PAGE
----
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The Tale of Despereaux - Ben Lambert interview

The Tale of Despereaux

Interview by Rob Carnevale

BEN Lambert talks about his work as modelling supervisor on animated children’s adventure The Tale of Despereaux and some of the many challenges involved in bringing the tale of the brave little mouse to the big screen.

He also talks about how he got into animation and effects work in the first place (he’s also worked on Troy, Harry Potter & The Goblet of Fire and the upcoming Prince of Persia: The Sands of Time), and why the advances in special effects never cease to amaze him.

Q. What appealed to you about The Tale of Despereaux and how did you become involved?
Ben Lambert: I became involved at the start of the show, in 2006. I remember looking at the early concept designs from the art deptartment. The huge variety of characters, sets and props that would be needed in the story was a great challenge presented to the modelling team.

Q. Can you give us a brief idea of what your work involves, as modelling supervisor?
Ben Lambert: On average, we had a team of around 10 very talented modellers throughout the production. They would be responsible for creating the thousands of 3D models and huge sets you see in the film, from the artwork. As a modelling supervisor, you are repsonsible for making sure all the models are created to the best standard possible in the given time, and steering the artists towards their goals. I was also fortunate to be able to do a lot of modelling myself on the show, making Despereaux and Roscuro.

Q. What was the biggest challenge surrounding the animation on Despereaux?
Ben Lambert: In terms of modelling, it was making sure the character models we provided rigging and animation would be able to articulate and talk. They needed to act through a wide range of emotions, whilst keeping their design true. This is always more challenging when every character has their own personailty and style.

Q. At what point did you know what kind of vocal cast had been assembled, and did you attempt to incorporate any slight features of the people voicing them?
Ben Lambert: I believe we were well into the model making on Despereaux and Pea when we heard that Emma [Watson] and Matthew [Broderick] had been cast, so we didn’t consciously change the models to suit the voice actors. Once in animation and rigging, a lot more focus can be placed on expressions and, of course, the dialogue and this is where the personality and traits of the voice actors come through.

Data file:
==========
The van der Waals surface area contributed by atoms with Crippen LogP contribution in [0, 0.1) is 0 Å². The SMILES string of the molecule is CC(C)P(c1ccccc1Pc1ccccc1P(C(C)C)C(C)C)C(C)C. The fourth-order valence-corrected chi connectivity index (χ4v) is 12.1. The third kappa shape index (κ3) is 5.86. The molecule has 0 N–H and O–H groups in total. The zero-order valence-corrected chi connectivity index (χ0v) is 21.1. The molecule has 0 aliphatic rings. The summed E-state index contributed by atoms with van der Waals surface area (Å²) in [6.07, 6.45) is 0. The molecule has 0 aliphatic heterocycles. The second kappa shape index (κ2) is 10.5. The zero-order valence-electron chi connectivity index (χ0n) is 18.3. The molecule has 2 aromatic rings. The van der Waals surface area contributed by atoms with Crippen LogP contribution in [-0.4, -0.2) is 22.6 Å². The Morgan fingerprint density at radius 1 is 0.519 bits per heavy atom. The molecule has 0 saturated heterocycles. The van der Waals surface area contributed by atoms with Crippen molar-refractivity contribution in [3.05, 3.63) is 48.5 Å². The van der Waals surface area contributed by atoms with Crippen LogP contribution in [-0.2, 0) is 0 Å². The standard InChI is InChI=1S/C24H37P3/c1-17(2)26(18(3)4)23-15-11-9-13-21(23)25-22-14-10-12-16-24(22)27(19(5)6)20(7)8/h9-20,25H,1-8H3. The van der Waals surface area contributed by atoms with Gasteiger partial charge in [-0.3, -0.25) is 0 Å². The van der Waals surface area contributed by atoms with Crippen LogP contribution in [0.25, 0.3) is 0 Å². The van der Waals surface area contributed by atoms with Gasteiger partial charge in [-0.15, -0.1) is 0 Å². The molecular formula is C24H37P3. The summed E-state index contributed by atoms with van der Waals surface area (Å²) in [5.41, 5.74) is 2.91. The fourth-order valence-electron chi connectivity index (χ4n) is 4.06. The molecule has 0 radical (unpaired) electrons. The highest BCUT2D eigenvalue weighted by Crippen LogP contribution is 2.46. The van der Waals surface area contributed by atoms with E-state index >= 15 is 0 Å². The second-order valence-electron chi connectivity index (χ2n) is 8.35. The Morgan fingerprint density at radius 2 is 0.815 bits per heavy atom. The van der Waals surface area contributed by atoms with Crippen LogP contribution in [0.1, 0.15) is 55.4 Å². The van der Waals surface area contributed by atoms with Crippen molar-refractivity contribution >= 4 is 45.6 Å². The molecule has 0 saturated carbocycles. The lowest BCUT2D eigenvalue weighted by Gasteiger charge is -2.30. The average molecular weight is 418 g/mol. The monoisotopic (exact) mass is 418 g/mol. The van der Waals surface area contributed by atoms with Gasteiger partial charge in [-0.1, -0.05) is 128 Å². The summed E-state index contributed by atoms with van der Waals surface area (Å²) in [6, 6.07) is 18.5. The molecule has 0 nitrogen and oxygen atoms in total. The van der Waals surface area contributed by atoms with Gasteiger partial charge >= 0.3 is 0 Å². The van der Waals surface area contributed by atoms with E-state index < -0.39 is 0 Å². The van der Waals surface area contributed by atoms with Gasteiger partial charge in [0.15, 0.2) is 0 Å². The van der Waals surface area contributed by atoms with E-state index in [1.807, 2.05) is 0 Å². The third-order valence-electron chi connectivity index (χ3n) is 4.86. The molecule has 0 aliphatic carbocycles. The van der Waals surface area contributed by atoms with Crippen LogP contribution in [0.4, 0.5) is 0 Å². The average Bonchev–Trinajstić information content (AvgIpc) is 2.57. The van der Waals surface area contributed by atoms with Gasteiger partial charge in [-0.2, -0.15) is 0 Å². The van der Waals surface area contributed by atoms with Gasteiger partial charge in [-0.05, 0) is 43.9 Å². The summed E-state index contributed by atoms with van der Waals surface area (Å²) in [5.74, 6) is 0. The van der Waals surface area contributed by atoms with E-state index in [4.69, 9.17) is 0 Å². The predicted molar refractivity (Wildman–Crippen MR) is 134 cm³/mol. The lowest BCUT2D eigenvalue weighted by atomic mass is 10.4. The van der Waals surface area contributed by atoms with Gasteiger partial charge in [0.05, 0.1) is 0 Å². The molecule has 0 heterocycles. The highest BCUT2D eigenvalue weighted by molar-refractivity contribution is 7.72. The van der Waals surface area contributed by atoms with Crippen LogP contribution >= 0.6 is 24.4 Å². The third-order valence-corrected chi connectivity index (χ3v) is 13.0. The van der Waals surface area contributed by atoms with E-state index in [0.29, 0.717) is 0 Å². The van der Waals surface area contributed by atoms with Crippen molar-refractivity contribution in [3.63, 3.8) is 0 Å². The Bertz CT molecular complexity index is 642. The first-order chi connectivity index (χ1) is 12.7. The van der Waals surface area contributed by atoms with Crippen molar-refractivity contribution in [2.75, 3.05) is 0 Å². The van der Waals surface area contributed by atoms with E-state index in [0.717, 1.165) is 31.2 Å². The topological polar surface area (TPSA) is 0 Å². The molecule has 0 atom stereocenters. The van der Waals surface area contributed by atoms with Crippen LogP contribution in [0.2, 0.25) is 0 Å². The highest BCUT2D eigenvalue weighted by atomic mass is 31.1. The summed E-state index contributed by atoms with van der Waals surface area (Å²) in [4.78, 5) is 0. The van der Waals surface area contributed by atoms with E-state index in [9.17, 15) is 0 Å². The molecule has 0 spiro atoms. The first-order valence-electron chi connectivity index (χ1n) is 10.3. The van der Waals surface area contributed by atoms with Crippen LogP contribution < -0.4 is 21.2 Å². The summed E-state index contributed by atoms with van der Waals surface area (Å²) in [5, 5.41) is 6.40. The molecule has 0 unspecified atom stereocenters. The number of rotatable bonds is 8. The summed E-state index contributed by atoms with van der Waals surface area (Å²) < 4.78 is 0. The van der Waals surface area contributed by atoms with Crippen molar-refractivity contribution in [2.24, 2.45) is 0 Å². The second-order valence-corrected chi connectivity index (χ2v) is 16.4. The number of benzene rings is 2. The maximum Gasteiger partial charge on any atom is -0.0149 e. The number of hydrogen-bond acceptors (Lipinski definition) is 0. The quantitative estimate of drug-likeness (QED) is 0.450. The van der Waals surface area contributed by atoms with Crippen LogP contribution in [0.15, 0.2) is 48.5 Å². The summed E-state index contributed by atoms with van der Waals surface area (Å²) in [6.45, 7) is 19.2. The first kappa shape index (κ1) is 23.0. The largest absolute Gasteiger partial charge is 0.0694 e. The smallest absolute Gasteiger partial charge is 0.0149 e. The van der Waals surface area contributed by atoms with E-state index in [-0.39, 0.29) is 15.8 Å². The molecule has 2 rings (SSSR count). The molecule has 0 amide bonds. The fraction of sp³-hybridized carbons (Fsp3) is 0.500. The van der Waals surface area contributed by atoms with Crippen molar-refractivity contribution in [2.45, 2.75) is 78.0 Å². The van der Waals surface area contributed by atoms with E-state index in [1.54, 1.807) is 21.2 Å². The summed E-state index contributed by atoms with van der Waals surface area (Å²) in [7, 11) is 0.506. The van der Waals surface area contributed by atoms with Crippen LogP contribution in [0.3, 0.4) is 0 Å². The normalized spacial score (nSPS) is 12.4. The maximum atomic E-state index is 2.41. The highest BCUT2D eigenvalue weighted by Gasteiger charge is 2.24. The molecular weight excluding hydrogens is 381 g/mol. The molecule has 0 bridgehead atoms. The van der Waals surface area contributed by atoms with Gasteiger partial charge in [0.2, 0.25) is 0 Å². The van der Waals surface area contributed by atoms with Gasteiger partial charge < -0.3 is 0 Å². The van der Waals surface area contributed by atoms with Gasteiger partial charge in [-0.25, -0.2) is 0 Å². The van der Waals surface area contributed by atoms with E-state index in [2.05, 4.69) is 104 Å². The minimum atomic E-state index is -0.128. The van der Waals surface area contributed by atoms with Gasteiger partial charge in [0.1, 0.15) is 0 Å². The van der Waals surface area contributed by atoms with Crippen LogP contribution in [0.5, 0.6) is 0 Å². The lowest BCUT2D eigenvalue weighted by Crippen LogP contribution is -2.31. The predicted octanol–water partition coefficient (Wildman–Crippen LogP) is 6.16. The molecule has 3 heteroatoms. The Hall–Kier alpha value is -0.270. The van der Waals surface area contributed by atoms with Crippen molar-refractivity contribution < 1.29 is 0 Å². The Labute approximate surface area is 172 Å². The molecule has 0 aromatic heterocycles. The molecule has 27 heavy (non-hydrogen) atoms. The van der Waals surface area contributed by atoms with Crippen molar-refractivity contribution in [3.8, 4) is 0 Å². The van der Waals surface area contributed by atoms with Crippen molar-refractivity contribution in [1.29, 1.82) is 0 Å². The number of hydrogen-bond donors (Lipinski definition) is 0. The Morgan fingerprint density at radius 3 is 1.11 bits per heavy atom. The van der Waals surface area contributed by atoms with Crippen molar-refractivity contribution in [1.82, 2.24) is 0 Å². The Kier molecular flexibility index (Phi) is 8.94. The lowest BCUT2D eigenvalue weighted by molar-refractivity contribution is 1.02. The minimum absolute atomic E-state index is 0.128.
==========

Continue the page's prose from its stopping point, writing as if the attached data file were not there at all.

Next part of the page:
Q. How closely did you work with co-directors Sam Fell and Rob Stevenhagen?
Ben Lambert: Sam and Rob would come and sit with the modelling team to review characters and facial expressions, it was great that artists could get their feedback and direction first hand.

Q. What animation inspired you?
Ben Lambert: I think what Disney were doing in the 90’s was terrific (Lion King, Beauty & The Beast, Alladin).

Q. When did you know you wanted to become involved in the world of effects/animation? And how easy was it to pursue that dream?
Ben Lambert: I was either going to get into 2D character design, or animation. I studied a course at Bournemouth and was able to eventually apply these skills into 3D modelling software.

Q. What would your dream animation/modelling job be?
Ben Lambert: Whilst on Despereaux, I was able to model characters, props and sets… a modeller can’t ask for much more than that. I’ve also been involved in many other films and model-making here at Framestore for the past five-plus years, so there’s been so much variety.

Q. Much is being made of the impact 3D is to have next year and moving forward, especially when it comes to animation and special effects driven movies. Are you a part of that revolution and what do you think of it?
Ben Lambert: I think we’re already seeing better and better visual effects and feature films every year, the bar keeps getting raised, so it’s always a challenge.

Q. Are you still amazed by what can be achieved in effects/animation?
Ben Lambert: Yes, every year you’ll see something you never throught possible. I’m sure there will be movies in the next six months that leave audiences stunned.

Q. Can you give us a little insight into what we can expect from Prince of Persia and what your role in the production of the film is?
Ben Lambert: All I can say is that I have been involved in digital modelling on the feature.

Read our review of The Tale of Despereaux or view images from the film